Before handing over the keys to a brand-new, eighth-generation Phantom, and shortly after rattling off nearly every positive-tinged adjective in the English language, Rolls-Royce communication director Richard Carter tells us that this car represents “the best that humankind can do in terms of luxury automobiles.” A heady claim, but as it turns out, one that is difficult to dispute.
Perhaps the biggest single element that advances this new Phantom past the model it replaces is Rolls-Royce’s new Architecture of Luxury, a ground-up spaceframe platform that doesn’t share its bones with any other product currently under the BMW umbrella. Not only is it 30 percent stiffer than the seventh-gen Phantom, the new architecture is flexible enough that it will form the basis for all future Rolls-Royce products. “Project Cullinan and eventually the next Ghost, Wraith, Dawn will ride on this architecture, as well as future coachbuild projects,” said Philip Koehn, Director of Engineering for Rolls-Royce.
Rolls-Royce goes to great pains to make the Phantom as malleable to the whims of its customers as possible. Besides the obvious paint and interior color choices – of which there are a great many – there’s now a so-called Gallery option that makes up a large portion of the dashboard. It’s a glass-enclosed space designed to house just about anything a Phantom customer could possibly want to put on display. We saw some beautiful ceramic work, jewel-like shell designs, and even a swath of iridescent feathers.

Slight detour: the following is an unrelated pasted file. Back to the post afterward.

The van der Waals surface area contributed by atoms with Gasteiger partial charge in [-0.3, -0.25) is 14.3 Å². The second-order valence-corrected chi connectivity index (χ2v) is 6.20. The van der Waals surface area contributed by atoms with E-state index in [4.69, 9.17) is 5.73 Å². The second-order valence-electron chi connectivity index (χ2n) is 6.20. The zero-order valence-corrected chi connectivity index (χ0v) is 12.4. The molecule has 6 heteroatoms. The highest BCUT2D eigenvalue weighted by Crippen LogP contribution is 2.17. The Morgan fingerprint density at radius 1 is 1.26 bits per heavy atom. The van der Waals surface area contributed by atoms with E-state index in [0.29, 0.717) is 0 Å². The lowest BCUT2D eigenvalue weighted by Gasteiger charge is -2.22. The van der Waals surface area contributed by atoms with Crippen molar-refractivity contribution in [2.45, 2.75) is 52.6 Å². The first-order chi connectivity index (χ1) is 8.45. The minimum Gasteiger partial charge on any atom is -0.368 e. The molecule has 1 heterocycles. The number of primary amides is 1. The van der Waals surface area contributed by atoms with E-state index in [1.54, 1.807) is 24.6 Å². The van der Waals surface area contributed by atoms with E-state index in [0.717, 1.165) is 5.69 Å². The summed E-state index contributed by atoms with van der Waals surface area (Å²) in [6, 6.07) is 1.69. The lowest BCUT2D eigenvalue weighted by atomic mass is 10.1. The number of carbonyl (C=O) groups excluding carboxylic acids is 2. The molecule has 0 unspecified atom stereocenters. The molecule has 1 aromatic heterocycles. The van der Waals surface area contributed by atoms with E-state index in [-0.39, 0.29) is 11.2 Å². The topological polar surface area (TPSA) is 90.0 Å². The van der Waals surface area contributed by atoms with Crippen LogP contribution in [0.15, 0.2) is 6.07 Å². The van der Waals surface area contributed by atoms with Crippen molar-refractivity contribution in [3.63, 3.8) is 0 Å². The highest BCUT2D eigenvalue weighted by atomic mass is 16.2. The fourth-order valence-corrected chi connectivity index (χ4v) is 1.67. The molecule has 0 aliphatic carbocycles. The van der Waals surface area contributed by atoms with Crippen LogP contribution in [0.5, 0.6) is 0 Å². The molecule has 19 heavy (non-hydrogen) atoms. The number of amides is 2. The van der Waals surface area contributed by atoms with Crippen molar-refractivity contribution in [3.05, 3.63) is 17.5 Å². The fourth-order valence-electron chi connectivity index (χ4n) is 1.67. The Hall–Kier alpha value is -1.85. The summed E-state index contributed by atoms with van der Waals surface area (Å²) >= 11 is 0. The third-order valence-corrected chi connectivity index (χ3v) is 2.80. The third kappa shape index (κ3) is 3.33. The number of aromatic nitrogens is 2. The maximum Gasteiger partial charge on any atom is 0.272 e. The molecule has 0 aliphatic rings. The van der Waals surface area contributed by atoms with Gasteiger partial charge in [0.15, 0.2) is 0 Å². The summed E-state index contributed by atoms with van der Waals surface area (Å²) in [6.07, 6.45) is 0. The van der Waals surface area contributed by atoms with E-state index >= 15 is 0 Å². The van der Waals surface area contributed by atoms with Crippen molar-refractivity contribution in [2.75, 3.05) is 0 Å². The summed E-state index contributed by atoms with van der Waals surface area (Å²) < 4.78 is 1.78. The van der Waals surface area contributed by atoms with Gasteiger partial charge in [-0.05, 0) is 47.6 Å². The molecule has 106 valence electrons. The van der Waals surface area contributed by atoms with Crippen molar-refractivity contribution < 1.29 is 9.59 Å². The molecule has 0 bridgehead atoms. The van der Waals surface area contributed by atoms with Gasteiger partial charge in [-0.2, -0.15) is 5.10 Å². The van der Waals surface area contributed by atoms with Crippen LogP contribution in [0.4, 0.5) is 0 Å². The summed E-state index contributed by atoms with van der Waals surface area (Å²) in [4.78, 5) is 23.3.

Directly in front of the driver is a digital gauge cluster designed to mimic the look of traditional dials. It’s resolution is high enough that individual pixels can’t be made out from the driver’s seat. We think some classically styled gauges would be more in keeping with the Phantom’s mission statement, but that’s our only gripe inside, and it’s minor. A centrally-mounted LCD displays all the pertinent information a driver could need, and a slightly modified riff on BMW’s iDrive software package is controlled through a leather-clad module that pivots from the center console.
Phantom VII was still selling at a brisk pace by Rolls-Royce standards when it was discontinued last year, so it’s not surprising that Phantom VIII doesn’t rewrite the styling rulebook. There’s a large, upright grille at the front, a long and graceful arcing hood, and an almost wind-swept greenhouse with an extremely tall roof in order to keep the passenger compartment as large as possible. We didn’t test the capability ourselves, but we’re told that the rear door openings were designed to accommodate passengers wearing large hats or turbans.
Entering the Phantom through its reverse-opening rear doors is like settling down into a whole different world. Once the electrically actuated rear door closes, the sounds of the world quickly drift away from memory. The seats recline, massage, warm, cool, and caress the body perfectly. A power footrest rises from the floor. Sitting in between the two rear seats is a console that can house whiskey and glasses or champagne and flutes. Choose wisely.
Serenity is the name of the game played betwixt the Phantom’s four wheels. Rolls-Royce assures us that the Phantom, as the vehicle that sits at the very head of the automaker’s portfolio, is the quietest vehicle in the world. The next closest competitor, perhaps unsurprisingly, is the Phantom’s smaller sibling, the Rolls-Royce Ghost. Several inches of sound deadening material surrounds the passenger compartment, covered in mostly aluminum outside and lathered in leather within. Carpets are the softest lambs’ wool your toes will ever touch, and the ceiling is plastered with tiny hand-placed lights that twinkle in your periphery like the stars of a moonless night sky.
Put simply, this is the absolute ultimate in luxury. See for yourself in the video playlist below.